For farmers, EGNOS provides high precision for a low cost. Precision agriculture techniques include the use of satellite navigation sensors, aerial images and other tools that help farmers increase their productivity, save money and reduce their impact on the environment. The use of global navigation satellite systems (GNSS) is well established in the agricultural sector, and EGNOS-enabled receivers are available on the market.
The FieldFact project demonstrated how farmers can employ EGNOS to improve precision farming techniques. FieldFact’s work found that EGNOS and Galileo can be used in precision farming for:
- Tractor guidance and implement guidance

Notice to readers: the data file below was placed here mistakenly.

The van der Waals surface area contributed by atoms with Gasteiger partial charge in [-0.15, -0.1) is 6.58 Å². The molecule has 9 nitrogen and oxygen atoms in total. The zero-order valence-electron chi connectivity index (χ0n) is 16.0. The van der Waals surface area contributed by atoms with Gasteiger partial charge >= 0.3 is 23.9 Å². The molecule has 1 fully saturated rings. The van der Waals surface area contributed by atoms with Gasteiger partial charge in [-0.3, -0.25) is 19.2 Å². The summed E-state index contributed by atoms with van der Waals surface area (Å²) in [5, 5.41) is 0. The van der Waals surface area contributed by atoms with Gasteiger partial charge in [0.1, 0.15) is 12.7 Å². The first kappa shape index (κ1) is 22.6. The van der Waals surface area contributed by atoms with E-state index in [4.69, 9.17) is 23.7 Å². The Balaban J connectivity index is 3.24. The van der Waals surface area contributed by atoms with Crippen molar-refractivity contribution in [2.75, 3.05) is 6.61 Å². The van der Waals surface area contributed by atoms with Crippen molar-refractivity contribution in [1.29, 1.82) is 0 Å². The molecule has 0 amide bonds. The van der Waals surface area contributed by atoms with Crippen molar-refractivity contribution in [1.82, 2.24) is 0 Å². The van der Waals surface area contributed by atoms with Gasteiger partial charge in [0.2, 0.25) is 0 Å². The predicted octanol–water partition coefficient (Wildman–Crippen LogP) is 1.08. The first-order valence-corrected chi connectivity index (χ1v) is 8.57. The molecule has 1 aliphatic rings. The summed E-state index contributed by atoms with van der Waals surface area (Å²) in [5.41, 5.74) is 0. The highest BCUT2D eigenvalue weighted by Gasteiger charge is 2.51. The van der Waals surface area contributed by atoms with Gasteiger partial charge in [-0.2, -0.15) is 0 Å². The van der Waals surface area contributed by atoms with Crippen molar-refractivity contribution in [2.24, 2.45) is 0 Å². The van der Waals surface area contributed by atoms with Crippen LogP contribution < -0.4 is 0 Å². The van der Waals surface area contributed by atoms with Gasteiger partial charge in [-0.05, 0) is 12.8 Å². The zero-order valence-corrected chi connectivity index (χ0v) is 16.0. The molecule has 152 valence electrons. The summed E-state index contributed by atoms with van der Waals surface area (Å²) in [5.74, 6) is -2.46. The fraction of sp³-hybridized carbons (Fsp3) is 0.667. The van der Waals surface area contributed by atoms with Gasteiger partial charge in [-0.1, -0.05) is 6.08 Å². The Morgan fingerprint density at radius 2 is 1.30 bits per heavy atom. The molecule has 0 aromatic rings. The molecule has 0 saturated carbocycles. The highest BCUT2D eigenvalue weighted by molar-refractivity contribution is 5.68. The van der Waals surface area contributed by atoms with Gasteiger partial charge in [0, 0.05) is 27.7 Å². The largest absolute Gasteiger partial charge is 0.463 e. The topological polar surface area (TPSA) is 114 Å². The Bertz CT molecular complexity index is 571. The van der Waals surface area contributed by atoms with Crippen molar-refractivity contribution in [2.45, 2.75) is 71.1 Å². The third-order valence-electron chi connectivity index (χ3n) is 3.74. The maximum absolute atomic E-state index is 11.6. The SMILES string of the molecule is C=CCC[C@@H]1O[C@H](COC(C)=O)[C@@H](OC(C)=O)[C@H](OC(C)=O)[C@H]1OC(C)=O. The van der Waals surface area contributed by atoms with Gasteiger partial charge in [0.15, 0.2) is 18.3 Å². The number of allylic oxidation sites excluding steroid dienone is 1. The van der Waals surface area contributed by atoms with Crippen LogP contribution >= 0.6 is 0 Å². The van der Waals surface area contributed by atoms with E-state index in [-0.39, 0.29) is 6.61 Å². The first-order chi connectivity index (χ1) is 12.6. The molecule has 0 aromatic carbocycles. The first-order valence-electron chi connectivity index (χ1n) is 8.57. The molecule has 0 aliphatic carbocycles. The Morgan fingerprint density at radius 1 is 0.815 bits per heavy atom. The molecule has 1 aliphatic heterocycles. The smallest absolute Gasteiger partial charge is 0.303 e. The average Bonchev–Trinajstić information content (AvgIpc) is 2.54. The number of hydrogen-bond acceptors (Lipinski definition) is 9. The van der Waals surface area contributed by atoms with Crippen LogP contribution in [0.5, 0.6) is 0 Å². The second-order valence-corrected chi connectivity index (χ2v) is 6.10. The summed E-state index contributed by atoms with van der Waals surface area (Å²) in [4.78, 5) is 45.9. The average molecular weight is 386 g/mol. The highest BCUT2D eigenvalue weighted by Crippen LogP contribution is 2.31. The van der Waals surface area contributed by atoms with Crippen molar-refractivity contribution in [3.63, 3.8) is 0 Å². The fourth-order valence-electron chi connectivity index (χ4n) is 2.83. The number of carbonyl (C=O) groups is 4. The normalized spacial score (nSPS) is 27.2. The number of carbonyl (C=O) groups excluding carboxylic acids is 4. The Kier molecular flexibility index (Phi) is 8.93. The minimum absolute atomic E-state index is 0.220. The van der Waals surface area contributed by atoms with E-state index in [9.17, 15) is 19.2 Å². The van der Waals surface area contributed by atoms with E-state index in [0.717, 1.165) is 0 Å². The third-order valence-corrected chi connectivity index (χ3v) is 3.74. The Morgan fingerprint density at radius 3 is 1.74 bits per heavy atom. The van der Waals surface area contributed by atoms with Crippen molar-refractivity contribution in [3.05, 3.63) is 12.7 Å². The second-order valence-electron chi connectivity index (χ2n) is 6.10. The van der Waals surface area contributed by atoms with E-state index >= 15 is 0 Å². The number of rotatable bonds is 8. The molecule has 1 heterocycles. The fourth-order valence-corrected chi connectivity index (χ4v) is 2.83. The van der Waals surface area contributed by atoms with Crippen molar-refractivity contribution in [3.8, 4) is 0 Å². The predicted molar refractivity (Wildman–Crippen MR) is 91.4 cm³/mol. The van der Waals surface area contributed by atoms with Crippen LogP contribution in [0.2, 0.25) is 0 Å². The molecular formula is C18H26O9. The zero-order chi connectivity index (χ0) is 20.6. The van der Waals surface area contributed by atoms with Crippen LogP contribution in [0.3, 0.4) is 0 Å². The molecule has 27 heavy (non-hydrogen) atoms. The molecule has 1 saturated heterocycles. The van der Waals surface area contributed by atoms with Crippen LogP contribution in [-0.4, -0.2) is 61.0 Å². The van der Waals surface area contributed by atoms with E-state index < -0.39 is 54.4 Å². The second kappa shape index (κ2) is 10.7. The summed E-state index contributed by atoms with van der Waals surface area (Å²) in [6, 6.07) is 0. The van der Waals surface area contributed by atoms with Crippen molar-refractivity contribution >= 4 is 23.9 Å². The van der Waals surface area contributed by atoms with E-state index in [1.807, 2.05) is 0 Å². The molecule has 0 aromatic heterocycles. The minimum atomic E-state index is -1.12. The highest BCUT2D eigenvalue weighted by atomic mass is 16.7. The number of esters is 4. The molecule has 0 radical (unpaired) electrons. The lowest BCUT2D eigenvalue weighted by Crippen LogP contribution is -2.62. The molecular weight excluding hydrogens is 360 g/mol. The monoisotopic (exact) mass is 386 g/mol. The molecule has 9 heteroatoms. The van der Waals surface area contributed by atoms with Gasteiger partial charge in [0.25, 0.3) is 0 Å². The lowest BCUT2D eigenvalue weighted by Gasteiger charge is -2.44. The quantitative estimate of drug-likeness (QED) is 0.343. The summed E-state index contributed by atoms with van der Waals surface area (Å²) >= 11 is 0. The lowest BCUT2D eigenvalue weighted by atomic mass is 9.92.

- Variable ploughing, seeding and spraying
- Mechanical weeding
- Cow fertility detection
- Virtual fencing
- Land parcel identification and geo-traceability
- Post harvest pick-up
- Supervised tracking of livestock
- Field measurements
- Field boundary mapping and updating
By providing a verifiable way of documenting the parcel of land on which a crop was grown, EGNOS can also fulfil the increasing demand from consumers and food regulators for traceability.
David van der Schans, a scientist of applied research at Wageningen University and a member of the FieldFact team, says the average farm crop often has a high degree of variability in quality, even if from the same field. A more homogeneous crop has a higher commercial value.
The use of GNSS for automated hoeing could provide up to a 30% reduction in the amount of labour needed for organic farming, his studies indicated. Other applications include using GNSS to adapt the spacing of the crop according to the clay content of a particular location to achieve a more homogeneous quality.
More information is available here.